Typically, the disease begins in infancy with chronic diarrhoea. Intractable diarrhoea can be a major manifestation during childhood, which was absent in our case. Cataracts become evident in childhood or adolescence, and xanthomata develop in the second and third decades of life. Significant neurological impairment also occurs; this often includes seizures, dementia and extra pyramidal dysfunction and typically begins in the third decade of life and progresses until death, often in the sixth decade of life if the condition goes untreated. Bilateral cataracts associated with chronic diarrhoea may be the earliest clinical manifestations.1 Clinical presentations may vary considerably in cerebrotendinous xanthomatosis, but no genotype–phenotype relationship has been documented. Patients usually present in childhood or early adult life. The triad of progressive spinocerebellar ataxia, pyramidal signs and mental retardation is seen, in the large majority of patients with cerebrotendinous xanthomatosis, and mental retardation is seen in over 90%. Cataracts are present in 76% and are generally seen as early as 5–6 years.14 Seizures are encountered in 40%–50%, and can be the presenting symptom.15 A sensori-motor neuropathy has also been documented.16
Xanthomas usually develop in adult life on the Achilles or other tendons. The cholesterol and triglycerides concentration in serum are normal, but cholestanol levels in serum and erythrocytes are elevated. Bile acid production is reduced, although the activity of the rate-limiting enzyme of bile production is elevated.8 CT reveals the presence of hypodense nodules in the cerebellum, and diffuse white matter hypodensity. MRI demonstrates demyelination in cerebral and cerebellar white matter. Gross examination of the brain usually reveals mild cortical atrophy,1 especially of the frontal lobes. Gross examination of the cerebellum reveals granulomatous lesions in the white matter and atrophy of adjacent cerebellar folia. Microscopic examination of the cerebellum reveals profound demyelination; in some areas, cystic spaces of varying size may contain mononucleated cells with vacuolated eosinophilic, foamy cytoplasm. Needle like clefts are present in some of the cystic spaces, suggesting the presence of cholesterol. Other studies of the cerebellum have revealed marked loss of Purkinje cells.14 The presentation and course widely varies,13 and treatment can dramatically alter the natural history, especially with early initiation. Thus, a great degree of suspicion is essential to clinch the diagnosis. Tendon xanthomas, especially over the Achilles tendon are characteristic of the disorder and clinically resemble those seen in familial hypercholesterolemia but biochemical analysis reveals that they contain high amounts of cholestanol and little cholesterol. Mental retardation and progressive spasticity may develop. Some patients may develop psychiatric manifestations like dementia, depression and dysthymia.17 In the absence of typical clinical features like tendon xanthomas, Marinesco–Sjogren syndrome which is characterised by triad of cerebellar ataxia, congenital cataract and mental retardation should be considered.18 Several patients with cerebrotendinous xanthomatosis develop premature atherosclerosis and consequent cardiac events including myocardial infarction. Several modes of treatment have been forwarded for cerebrotendinous xanthomatosis. Since 1975, chenodeoxy cholic acid (750 mg daily) has been commonly used as the standard therapy, which influences the negative feedback of cholesterol and bile acid synthesis. There is a considerable decrease in the serum cholestanol and a sharp decline in the excretion of urine bile alcohols which is associated with improvement in the clinical symptoms.19 Removal of the Achilles tendon xanthomas may be considered for cosmetic reasons, but it may worsen the gait. Long-term treatment may arrest or even reverse the progression of the disease, which may coincide with the normalisation of plasma and cerebrospinal fluid cholestanol levels. The need for early diagnosis is well-documented in the literature, as it prevents significant morbidity and mortality associated with this disease. Unfortunately, as in our case, the disease is not usually diagnosed before the second or third decade of life, and at this stage cholestanol has already been extensively deposited in many tissues. Therefore, early diagnosis of this rare metabolic disease is mandatory and cerebrotendinous xanthomatosis should be considered in every patient with intellectual impairment, spastic ataxic signs, juvenile cataract and tendon xanthomas and MRI should be done as soon as possible.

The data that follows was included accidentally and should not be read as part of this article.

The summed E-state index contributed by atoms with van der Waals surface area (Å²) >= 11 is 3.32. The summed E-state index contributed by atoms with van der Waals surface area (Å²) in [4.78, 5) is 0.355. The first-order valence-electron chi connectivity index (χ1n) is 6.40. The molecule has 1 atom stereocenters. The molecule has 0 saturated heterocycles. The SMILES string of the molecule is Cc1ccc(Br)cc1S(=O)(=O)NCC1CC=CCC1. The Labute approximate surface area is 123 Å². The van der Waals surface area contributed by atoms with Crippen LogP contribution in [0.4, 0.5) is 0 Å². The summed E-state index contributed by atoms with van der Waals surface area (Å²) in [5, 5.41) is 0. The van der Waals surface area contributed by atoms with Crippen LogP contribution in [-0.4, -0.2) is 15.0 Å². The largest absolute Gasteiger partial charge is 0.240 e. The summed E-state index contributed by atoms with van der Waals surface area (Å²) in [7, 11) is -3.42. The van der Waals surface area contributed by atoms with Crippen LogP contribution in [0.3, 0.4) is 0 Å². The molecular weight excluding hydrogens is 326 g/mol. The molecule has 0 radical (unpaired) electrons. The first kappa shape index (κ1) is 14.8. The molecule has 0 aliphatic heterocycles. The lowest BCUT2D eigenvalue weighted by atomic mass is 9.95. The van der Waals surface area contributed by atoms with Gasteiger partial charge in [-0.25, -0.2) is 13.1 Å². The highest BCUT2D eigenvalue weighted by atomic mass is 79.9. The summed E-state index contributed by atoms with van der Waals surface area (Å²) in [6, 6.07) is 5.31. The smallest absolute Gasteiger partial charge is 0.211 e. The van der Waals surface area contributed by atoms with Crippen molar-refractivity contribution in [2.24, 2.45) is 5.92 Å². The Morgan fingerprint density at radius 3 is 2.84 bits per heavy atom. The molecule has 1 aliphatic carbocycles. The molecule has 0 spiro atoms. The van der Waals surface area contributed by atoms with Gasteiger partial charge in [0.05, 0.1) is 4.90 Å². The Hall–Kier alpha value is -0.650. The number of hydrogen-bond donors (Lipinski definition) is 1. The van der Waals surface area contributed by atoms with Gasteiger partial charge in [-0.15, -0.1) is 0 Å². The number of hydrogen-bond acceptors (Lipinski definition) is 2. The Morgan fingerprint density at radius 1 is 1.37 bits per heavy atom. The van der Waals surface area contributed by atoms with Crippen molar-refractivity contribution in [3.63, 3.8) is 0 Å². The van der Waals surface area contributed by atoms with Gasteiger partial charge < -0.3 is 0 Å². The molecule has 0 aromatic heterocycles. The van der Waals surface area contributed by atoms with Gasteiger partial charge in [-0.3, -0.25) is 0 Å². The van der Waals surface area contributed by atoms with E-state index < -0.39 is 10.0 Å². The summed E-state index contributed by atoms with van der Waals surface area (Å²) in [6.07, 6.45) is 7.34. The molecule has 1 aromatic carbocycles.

▶ Cerebrotendinous xanthomatosis is a rare disease with diverse manifestations.
▶ Presence of any two of the following viz. chronic diarrhoea, ocular manifestations, tendinous xanthomas, neurological deficit with a normal lipid profile should make you think of the disease.
▶ Early treatment with chenodeoxycholic acid can immensely improve the patient’s quality of life.